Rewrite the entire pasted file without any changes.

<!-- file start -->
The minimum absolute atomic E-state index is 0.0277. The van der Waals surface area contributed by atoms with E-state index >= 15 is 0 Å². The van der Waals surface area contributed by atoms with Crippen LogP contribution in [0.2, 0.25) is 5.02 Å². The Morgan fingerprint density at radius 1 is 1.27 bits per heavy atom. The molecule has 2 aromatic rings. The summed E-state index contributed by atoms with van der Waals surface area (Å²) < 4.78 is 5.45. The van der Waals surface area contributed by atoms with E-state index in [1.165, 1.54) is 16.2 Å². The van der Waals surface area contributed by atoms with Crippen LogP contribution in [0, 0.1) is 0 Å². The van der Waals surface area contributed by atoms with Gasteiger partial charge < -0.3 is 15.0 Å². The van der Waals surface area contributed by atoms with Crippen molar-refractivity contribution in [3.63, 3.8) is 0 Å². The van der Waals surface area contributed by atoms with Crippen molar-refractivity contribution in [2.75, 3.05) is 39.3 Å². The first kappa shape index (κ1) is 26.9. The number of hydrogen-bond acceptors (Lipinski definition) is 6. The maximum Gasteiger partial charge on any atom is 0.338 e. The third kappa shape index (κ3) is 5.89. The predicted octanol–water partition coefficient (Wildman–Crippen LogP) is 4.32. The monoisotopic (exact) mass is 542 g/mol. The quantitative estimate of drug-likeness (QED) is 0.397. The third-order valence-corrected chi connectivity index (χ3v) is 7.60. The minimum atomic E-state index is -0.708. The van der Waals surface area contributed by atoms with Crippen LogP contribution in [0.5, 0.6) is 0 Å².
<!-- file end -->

The minimum absolute atomic E-state index is 0.0277. The van der Waals surface area contributed by atoms with E-state index >= 15 is 0 Å². The van der Waals surface area contributed by atoms with Crippen LogP contribution in [0.2, 0.25) is 5.02 Å². The Morgan fingerprint density at radius 1 is 1.27 bits per heavy atom. The molecule has 2 aromatic rings. The summed E-state index contributed by atoms with van der Waals surface area (Å²) < 4.78 is 5.45. The van der Waals surface area contributed by atoms with E-state index in [1.165, 1.54) is 16.2 Å². The van der Waals surface area contributed by atoms with Crippen LogP contribution in [0, 0.1) is 0 Å². The van der Waals surface area contributed by atoms with Gasteiger partial charge < -0.3 is 15.0 Å². The van der Waals surface area contributed by atoms with Crippen molar-refractivity contribution in [3.63, 3.8) is 0 Å². The van der Waals surface area contributed by atoms with Crippen molar-refractivity contribution in [2.75, 3.05) is 39.3 Å². The first kappa shape index (κ1) is 26.9. The number of hydrogen-bond acceptors (Lipinski definition) is 6. The maximum Gasteiger partial charge on any atom is 0.338 e. The third kappa shape index (κ3) is 5.89. The predicted octanol–water partition coefficient (Wildman–Crippen LogP) is 4.32. The monoisotopic (exact) mass is 542 g/mol. The quantitative estimate of drug-likeness (QED) is 0.397. The third-order valence-corrected chi connectivity index (χ3v) is 7.60. The minimum atomic E-state index is -0.708. The van der Waals surface area contributed by atoms with Crippen LogP contribution in [0.5, 0.6) is 0 Å².